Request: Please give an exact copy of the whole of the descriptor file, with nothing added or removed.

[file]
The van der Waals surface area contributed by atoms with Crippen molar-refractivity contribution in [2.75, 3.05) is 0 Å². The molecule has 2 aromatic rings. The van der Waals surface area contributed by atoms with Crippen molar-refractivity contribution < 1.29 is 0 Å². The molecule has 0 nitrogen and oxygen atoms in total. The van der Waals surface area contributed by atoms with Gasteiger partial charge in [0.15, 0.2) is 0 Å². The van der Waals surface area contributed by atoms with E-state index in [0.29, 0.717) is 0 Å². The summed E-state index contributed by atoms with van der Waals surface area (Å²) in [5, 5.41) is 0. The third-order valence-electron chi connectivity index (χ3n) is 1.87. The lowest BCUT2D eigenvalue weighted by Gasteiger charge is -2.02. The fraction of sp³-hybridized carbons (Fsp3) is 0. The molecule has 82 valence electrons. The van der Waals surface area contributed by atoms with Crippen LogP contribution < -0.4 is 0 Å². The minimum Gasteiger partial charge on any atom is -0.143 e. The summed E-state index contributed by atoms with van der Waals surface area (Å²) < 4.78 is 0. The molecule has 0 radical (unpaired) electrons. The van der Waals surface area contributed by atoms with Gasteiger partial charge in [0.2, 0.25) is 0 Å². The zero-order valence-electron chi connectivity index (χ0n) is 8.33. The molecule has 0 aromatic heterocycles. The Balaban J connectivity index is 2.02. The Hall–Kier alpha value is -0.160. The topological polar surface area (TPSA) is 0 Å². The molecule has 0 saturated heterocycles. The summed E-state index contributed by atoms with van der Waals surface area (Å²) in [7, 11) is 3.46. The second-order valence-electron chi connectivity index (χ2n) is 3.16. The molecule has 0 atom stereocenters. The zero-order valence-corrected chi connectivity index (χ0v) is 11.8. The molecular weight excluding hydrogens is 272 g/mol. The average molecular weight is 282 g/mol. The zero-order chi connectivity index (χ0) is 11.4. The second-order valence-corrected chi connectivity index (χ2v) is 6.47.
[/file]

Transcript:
The van der Waals surface area contributed by atoms with Crippen molar-refractivity contribution in [2.75, 3.05) is 0 Å². The molecule has 2 aromatic rings. The van der Waals surface area contributed by atoms with Crippen molar-refractivity contribution < 1.29 is 0 Å². The molecule has 0 nitrogen and oxygen atoms in total. The van der Waals surface area contributed by atoms with Gasteiger partial charge in [0.15, 0.2) is 0 Å². The van der Waals surface area contributed by atoms with E-state index in [0.29, 0.717) is 0 Å². The summed E-state index contributed by atoms with van der Waals surface area (Å²) in [5, 5.41) is 0. The third-order valence-electron chi connectivity index (χ3n) is 1.87. The lowest BCUT2D eigenvalue weighted by Gasteiger charge is -2.02. The fraction of sp³-hybridized carbons (Fsp3) is 0. The molecule has 82 valence electrons. The van der Waals surface area contributed by atoms with Crippen LogP contribution < -0.4 is 0 Å². The minimum Gasteiger partial charge on any atom is -0.143 e. The summed E-state index contributed by atoms with van der Waals surface area (Å²) < 4.78 is 0. The molecule has 0 radical (unpaired) electrons. The van der Waals surface area contributed by atoms with Gasteiger partial charge in [0.2, 0.25) is 0 Å². The zero-order valence-electron chi connectivity index (χ0n) is 8.33. The molecule has 0 aromatic heterocycles. The Balaban J connectivity index is 2.02. The Hall–Kier alpha value is -0.160. The topological polar surface area (TPSA) is 0 Å². The molecule has 0 saturated heterocycles. The summed E-state index contributed by atoms with van der Waals surface area (Å²) in [7, 11) is 3.46. The second-order valence-electron chi connectivity index (χ2n) is 3.16. The molecule has 0 atom stereocenters. The zero-order valence-corrected chi connectivity index (χ0v) is 11.8. The molecular weight excluding hydrogens is 272 g/mol. The average molecular weight is 282 g/mol. The zero-order chi connectivity index (χ0) is 11.4. The second-order valence-corrected chi connectivity index (χ2v) is 6.47.